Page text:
While cruise ships and the coronavirus has made headlines, most people aren’t aware of just how many vessels have been impacted by the outbreak.
Just a few months ago the coronavirus — or COVID-19 as it’s now widely known — was something that most people had never heard of. Today, it’s known around the world and has had a global impact.
It’s changed the way we work, closed schools, and put a new term — social distancing — into our lexicon.
But that’s seemingly just the start of the impact. Entire industries have been put on hold, including cruising.
A Complete Suspension of Cruising
Starting in mid-March, the cruise industry effectively shut down due to the virus outbreak. While a few trips already sailing continued, new cruises were halted. At first the stoppage was planned to last only a month. It’s now been extended several times to where cruise lines don’t plan to return before June.
While cruise lines have plans to return in June, there is reason to believe that may not be the case. The Centers for Disease Control (CDC) recently modified a “No Sail Order” that must be lifted before trips can resume from the United States.
That order has several different possibilities for end dates, but the most concrete is 100 days from when the order was made. That would mean cruises couldn’t sail again until late July. (Keep in mind the order can be extended.)
More Than Two Dozen Impacted Ships in the United States
The world is familiar with the major stories of outbreaks on cruise ships, including the Diamond Princess off the coast of Japan. But what many may not realize is the sheer number of cruise ships that were associated with cases of COVID-19 here in the United States.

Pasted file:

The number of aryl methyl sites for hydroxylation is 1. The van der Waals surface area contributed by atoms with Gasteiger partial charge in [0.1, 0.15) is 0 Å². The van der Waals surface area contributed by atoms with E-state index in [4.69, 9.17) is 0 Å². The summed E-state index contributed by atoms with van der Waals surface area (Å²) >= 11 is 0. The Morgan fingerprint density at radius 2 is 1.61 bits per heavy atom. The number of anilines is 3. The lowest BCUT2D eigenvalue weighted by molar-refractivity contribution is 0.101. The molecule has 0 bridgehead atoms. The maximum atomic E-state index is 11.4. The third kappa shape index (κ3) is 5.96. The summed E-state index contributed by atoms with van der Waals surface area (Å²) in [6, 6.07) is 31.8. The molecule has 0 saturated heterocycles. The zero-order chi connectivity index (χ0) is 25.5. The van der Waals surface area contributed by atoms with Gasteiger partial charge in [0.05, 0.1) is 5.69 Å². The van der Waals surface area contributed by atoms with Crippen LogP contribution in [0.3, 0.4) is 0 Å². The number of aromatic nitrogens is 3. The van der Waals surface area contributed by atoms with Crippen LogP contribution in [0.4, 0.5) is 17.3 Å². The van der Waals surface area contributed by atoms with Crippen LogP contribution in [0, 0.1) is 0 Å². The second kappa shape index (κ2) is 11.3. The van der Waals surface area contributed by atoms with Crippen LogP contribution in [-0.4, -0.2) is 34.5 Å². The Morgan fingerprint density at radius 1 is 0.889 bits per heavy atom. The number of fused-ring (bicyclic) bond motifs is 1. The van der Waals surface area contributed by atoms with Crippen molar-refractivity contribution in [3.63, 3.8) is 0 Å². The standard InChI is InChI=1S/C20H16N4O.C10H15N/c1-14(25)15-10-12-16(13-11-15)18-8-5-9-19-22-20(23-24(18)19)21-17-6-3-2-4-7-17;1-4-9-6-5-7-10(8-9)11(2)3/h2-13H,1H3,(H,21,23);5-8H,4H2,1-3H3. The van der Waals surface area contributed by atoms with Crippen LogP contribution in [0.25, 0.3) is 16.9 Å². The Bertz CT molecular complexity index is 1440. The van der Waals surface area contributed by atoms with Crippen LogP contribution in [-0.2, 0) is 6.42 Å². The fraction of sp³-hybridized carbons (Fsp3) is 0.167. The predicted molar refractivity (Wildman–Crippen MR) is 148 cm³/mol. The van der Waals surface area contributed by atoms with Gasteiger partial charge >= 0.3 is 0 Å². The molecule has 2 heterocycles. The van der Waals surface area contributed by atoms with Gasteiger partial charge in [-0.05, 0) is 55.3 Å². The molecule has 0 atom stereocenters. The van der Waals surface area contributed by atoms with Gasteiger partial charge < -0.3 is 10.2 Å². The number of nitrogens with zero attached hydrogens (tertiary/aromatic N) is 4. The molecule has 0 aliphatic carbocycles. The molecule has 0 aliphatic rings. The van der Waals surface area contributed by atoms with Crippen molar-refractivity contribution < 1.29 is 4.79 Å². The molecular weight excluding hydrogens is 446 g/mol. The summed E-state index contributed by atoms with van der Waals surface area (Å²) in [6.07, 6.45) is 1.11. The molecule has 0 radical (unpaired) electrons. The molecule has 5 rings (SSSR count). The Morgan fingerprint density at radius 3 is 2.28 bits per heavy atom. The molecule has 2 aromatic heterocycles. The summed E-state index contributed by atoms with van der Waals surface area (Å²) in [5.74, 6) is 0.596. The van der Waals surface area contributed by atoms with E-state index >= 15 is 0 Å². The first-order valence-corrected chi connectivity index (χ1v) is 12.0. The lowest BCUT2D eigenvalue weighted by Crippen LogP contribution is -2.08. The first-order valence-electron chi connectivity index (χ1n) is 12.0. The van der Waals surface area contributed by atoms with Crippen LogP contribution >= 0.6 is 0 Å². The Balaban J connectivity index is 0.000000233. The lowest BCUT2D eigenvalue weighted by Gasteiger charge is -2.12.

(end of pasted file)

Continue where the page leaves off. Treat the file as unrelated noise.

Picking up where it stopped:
In the U.S. (the world’s largest cruise market), the CDC reports that 25 different cruise ships were impacted with either confirmed cases on the ship or passengers who fell ill within two weeks of sailing.
To give you an idea of what that looks like, we’ve mapped each ship based on the port in the United States that it sailed from or to during the impacted trip.
Zoom in on the map clusters to see individual ships affected.
As you can see, with Florida being the cruise capital of the world, it also had the most ships impacted. But the impacted ships stretch all the way from San Francisco to New York City.
Meanwhile, each of the ships last departed no later than March 15. So all these ships have been impacted despite most of them not sailing for over a month.
Below is a full list of the impacted ships and sailings shown in the map above, as provided by the CDC. We’ve also added the impacted port for each.
An asterisk means that the CDC was alerted to passengers with COVID-19 who had symptoms while on the ship. Sailings with no asterisk means that a passenger had symptoms and tested positive within 14 days of getting off the cruise. It is possible that these passengers picked up the illness somewhere other than the cruise ship.
When Will Cruises Sail Again?
At this point there is still no definitive timeline for when cruises will get back to sailing, however, it doesn’t appear to be soon. As mentioned, cruise lines extended their cancelled sailings well into June, with some specific trips cancelled for even longer. For instance, Carnival will not sail trips from San Francisco until 2021.
But as mentioned above, the CDC’s “No Sail Order” will need to be lifted before any trips in the United States can get back to sailing. That order lays out three ways that the order will be lifted. One of the following must be met:
- The expiration of the Secretary of Health and Human Services’ declaration that COVID-19 constitutes a public health emergency
- The CDC Director rescinds or modifies the order based on specific public health or other considerations
- 100 days from the date of publication in the Federal Register (July 24)
One thing to note is if the COVID-19 outbreak continues, then the CDC can extend this order. It doesn’t mean that cruises will definitely be sailing after July 24.
In addition, ports of call also have to be willing to allow travelers to visit. Already Canada has said it won’t allow ships to port until at least July. Those orders could be extended, and other countries could restrict cruise ships.
Given the spread of the outbreak, suspending cruises for the time-being seems to have been the right move for the industry. Even after suspending new trips more than a month ago, the virus still found a way to impact more than two dozen cruise ships.
More on the cruise crisis:
- Will Cruises Get Cheaper? Signs Point to More Cruise Deals
- When Will Cruise Lines Sail Again? Here’s When It Could Happen
- Stunning Map Shows Dozens of Cruise Ships Off the Coast of Florida